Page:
throughout their life, and you have a much wider range of repertoire that you choose
from, and things that seem to move you. And I’m wondering where you heard–did you
hear it live? Did you hear it radio? Was it recordings? How did you get exposed to this
Rollins: Boy, that, that’s funny you say, because, um, you told me you were just talking
with Jimmy Heath recently. Well, Jimmy had sent me-he sends me some tapes
sometimes-he sent me a tape of Benny Carter’s band and they were playing a song–this
would be from the 40’s, probably–they were playing a song that uh I remember very
well. I mean, I would know, I probably know the whole song. If I heard it wouldn’t
know completely, but I know most of it just from memory. I don’t know where I heard
it. I must have heard it on the radio, I guess. But at that time I, or the family, every
family, would spend their Saturdays at the movies. That was our source of entertainment
in those days. So, I was at the movies every Saturday, and uh, you know, as a kid, of
course, you like the action-adventure serials with all this stuff. I mean, I could name you,
I’m almost an expert on those, too, but we don’t need to get into that I don’t think.
Appelbaum: What, like Tom Mix?
Rollins: Tom Mix was a little–yeah, I knew Tom Mix. He was a little before me, but
uh–although I heard him–but uh you know he was around then but he was just sort of
fading. The other guys that I liked: Buck Jones and uh, Ken Maynard and Charles
Starrett, the Durango Kid and the serial The Lone Ranger; um, Hoot Gibson, Tim
McCoy. All of these uh before your guys’ time. You wouldn’t know what I’m talking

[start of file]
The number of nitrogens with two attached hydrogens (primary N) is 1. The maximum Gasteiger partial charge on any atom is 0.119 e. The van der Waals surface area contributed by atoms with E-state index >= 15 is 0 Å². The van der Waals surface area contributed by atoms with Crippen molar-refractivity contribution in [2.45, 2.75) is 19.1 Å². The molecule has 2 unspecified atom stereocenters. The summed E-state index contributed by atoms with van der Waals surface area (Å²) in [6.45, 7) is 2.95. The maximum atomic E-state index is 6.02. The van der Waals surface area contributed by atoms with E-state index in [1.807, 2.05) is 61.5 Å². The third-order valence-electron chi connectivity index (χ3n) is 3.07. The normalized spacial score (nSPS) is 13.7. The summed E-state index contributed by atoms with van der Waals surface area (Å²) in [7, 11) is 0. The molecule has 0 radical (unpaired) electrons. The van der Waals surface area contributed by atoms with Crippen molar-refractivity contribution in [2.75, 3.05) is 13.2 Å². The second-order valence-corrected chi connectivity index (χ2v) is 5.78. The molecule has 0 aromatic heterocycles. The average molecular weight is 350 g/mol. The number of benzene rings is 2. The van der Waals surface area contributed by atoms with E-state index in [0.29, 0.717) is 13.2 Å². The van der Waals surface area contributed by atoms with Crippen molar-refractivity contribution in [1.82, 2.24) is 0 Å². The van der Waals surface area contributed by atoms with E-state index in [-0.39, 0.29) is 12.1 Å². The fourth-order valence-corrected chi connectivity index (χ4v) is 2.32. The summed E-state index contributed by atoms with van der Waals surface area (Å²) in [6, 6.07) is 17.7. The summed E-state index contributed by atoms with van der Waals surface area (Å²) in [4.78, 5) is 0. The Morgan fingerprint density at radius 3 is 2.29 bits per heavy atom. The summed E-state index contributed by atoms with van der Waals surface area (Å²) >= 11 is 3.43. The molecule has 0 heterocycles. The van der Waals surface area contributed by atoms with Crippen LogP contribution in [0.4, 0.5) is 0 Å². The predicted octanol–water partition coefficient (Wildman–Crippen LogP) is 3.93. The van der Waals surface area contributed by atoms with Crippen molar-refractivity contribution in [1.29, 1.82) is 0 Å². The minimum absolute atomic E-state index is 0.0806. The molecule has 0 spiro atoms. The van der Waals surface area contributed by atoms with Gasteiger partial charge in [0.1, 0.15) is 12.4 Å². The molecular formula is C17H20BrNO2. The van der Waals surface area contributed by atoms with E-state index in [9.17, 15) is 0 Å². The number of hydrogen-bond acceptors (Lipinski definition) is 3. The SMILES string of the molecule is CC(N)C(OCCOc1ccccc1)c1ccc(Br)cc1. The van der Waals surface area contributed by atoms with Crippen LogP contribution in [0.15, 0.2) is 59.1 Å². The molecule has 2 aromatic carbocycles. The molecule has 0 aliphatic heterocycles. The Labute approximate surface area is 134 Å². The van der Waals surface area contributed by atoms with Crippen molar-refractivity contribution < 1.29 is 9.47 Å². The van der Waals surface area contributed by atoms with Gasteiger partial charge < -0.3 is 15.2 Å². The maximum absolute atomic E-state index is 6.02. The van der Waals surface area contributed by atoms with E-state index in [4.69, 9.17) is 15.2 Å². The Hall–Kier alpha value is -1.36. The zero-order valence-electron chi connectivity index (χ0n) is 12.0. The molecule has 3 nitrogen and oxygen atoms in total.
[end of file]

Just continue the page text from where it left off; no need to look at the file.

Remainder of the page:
about unless you read about them, but…and then of course the uh short serials, you
know the–S-E-R-I-A-L-S–where each week you’d come back for the next chapter. You
know, the guy would be falling off a cliff and then “BAM! Next Week See What
Happened,” you know. All the sudden next week he’s okay, you know. But you
know, but I spent every week at the movies. Every week.
So, I got a lot from the movies, because, besides the serials, I mean
there were Hollywood musicals and all that stuff there, too. You’d have to sit
through, especially at the Apollo, I remember. I mean, I would go to the Apollo and if I
liked the band I would stay there all day. They had about four or five shows a day. That
means you’d have to see the movie four or five times, you know, and all this stuff, but uh
but so, you know, I had–I was quite grounded in the movies. I had a great uh you know,
so, some of these songs I believe, you know, they stuck with me. Um…and uh….that’s
the only place I could have heard them. And the radio and the movies you know, is where, is where I heard most of these. It’s the only place I could have heard them.
Appelbaum: You mentioned the Apollo Theater. Certainly you would have heard live
music there, and you mentioned the club where you saw the photo of Louis Jordan
Rollins: Louis Jordan.
Appelbaum: So, what other places would you have gone to hear live music when you
were really starting to get serious about music?
Appelbaum: Were there other places in the neighborhood?
Rollins: There were places. Well, when I was really young there, well…you see Harlem
was a place that, especially at that time, I mean there was music everywhere. There were
a lot of–of course, I was too young. I mean, in the 30’s I was, you know, a little boy
going to school. But we used to pass by The Cotton Club, the famous Cotton Club on the
way going to school, you know. The Savoy Ballroom…uh, which I actually was able, I
grew up enough to go to the, The Savoy before it closed, you know.
Appelbaum: Did you see any of the “Battle of the Bands?”
Rollins: Uh, no. I went to, when I went to The Savoy, I went there, Dizzy Gillespie was
there. And that was, we were really into Dizzy, so I was still fairly young. I was in
my uh early teens, you know, when I went to The Savoy, and it wasn’t long after that The
Savoy closed, you know. So, I didn’t see these “Battle of the Bands,” but I heard a lot
about them, but I didn’t witness them myself.
Appelbaum: Was it expensive to go these theaters or the clubs?
Rollins: Uh, I, I don’t recall, but I don’t think it was prohibitive, you know.
Appelbaum: I mean, did you have an allowance? Did your parents give you money to
do that, or did you have to work to make money?
Rollins: Well, I, uh…I started working when I was eleven years old. When I came out of